Wednesday, August 17, 2011

The Future of Reputation: Solove's Middle-of-the-Road Approach...

In the scholarship on Internet privacy, a new subfield has emerged which focuses on Reputation. In an age of digital social-networking, our reputations - and the means by which they're shaped - are significantly transformed. Information about ourselves that was once "scattered, forgettable, and localized" is now becoming "permanent and searchable". Whatever social transgressions we might have, or whatever gossip about us circulates, - whether true or not, - in the past these would have eventually been forgotten and our lives would move on. However, today with Google archiving everything about us forever, and making it all easily searchable, these permanent "digital rap sheets" follow us and impede our ability later in life to be who we want to be. As one blog commentator wrote, "Right or wrong, the Internet is a cruel historian".

Think of what teenagers and college students post on Facebook. Is it fair that a Digital Scarlet Letter comprised of embarassing gossip, which may or may not be accurate, follow them for the rest of their lives? How can privacy law play a role in determining fairness?

The principle book on the subject is The Future of Reputation: Gossip, Rumor, and Privacy on the Internet by Daniel J. Solove. It explores the online reputation dilemma in-depth citing numerous examples and teases out the complexity of how a reasonable expectation of privacy can be preserved even at a time when so many people voluntarily share revealing details about themselves in public cyber spaces.

Solove then takes a legal approach in proposing what ought to be done about the problem - sort of. He takes issue with privacy law as it currently exists being too binary - meaning that the law generally holds that once something is exposed to the public, it can no longer be considered private. While insisting that the law definitely has an important role to play, it works best, he says, when it can hover as a threat in the background but still allow most problems to be worked out informally - through mediation and binding arbitration. Specifically, the law can act as a credible threat yet also keep lawsuits in check by, first, limiting damages, and second, by requiring that plaintiffs must exhaust all informal, or "alternative dispute resolution", mechanisms before a case would go to court. By doing so, "the law should cast a wider net, yet have a less painful bite". He labels this a "middle-of-the-road" approach that takes into consideration a more "nuanced" view of privacy.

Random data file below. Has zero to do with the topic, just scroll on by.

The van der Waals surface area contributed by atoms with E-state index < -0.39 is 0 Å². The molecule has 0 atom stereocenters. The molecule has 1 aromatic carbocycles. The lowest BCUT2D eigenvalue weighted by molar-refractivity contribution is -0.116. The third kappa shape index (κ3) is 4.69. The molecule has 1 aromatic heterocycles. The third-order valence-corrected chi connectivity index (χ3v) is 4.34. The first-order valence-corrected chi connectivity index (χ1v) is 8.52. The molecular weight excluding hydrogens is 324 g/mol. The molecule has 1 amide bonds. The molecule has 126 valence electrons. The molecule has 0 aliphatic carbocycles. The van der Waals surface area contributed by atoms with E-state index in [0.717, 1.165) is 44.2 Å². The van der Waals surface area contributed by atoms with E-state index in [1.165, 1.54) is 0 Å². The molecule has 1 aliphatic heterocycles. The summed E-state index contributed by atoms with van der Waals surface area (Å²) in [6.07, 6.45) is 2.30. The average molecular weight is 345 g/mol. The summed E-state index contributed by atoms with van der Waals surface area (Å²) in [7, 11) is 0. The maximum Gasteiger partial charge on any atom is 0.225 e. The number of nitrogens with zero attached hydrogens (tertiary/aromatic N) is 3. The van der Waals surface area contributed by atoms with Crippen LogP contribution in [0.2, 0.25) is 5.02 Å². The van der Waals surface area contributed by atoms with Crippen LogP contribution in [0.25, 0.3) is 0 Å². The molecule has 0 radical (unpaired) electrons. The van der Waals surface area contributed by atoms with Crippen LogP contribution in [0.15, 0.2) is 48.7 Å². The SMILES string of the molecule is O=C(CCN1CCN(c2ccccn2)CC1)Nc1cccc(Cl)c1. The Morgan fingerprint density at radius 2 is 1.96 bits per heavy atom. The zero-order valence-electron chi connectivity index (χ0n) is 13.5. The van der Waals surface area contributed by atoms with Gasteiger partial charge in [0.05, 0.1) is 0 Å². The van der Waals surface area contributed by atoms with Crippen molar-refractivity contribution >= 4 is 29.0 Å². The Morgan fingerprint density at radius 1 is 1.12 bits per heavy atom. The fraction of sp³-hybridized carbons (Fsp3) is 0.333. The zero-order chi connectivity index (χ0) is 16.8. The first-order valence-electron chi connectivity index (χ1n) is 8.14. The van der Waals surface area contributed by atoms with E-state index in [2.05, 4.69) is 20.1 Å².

Now bring this back to reality and think of Facebook. Certainly, it's far too simplistic for the law to only recognize that if you're in public then you have no privacy. Solove is absolutely right in pointing out how inadequate that statement is in a modern Facebook context. Privacy can no longer be thought of as binary, but as "a complicated set of norms, expectations, and desires". Indeed, we should expand the law's recognition of privacy so that it covers more situations.

But here's where Solove loses me. After giving detailed reasons for why the law should be reformed and recommendations for how to do it, he then says that the law really isn't the primary solution at all. Social norms are. He supports Lior Strahilevitz' claim that "information should be considered private if it remains within a confined group - even if that group is rather large". Information should not be taken beyond the social circle in which it was originally shared. He goes on to say that "we all have pretty good intuitions about how gossip travels" and it is this key intuition that's at the heart of social norms on the issue.

Does anyone else see a major problem in defining privacy based on confined social circles? Don't many, if not all, of our social circles often overlap?

Relying on "intuition" weakens Solove's argument considerably. If the law truly is a "puny instrument" compared to norms, then why stake out a legal approach in the first place? Only at the very end of the book does he explore norm-based solutions, and they're pretty hokie, at that, citing things like better education, changing the opt-out defaults on websites, and bloggers adhering to a voluntary code of ethics.

His legal argument is the better one, and I would've been more satisfied if he had just left it at that. There was no need to hedge his bet.

That said, The Future of Reputation is still perhaps the single best canonical book exploring the subject of online reputation, and it's definitely worth reading. My only criticism is that, despite making an awful lot of terrific thought-provoking statements, in the end I'm left a bit confused, scratching my head over what it is that he's actually suggesting.





  

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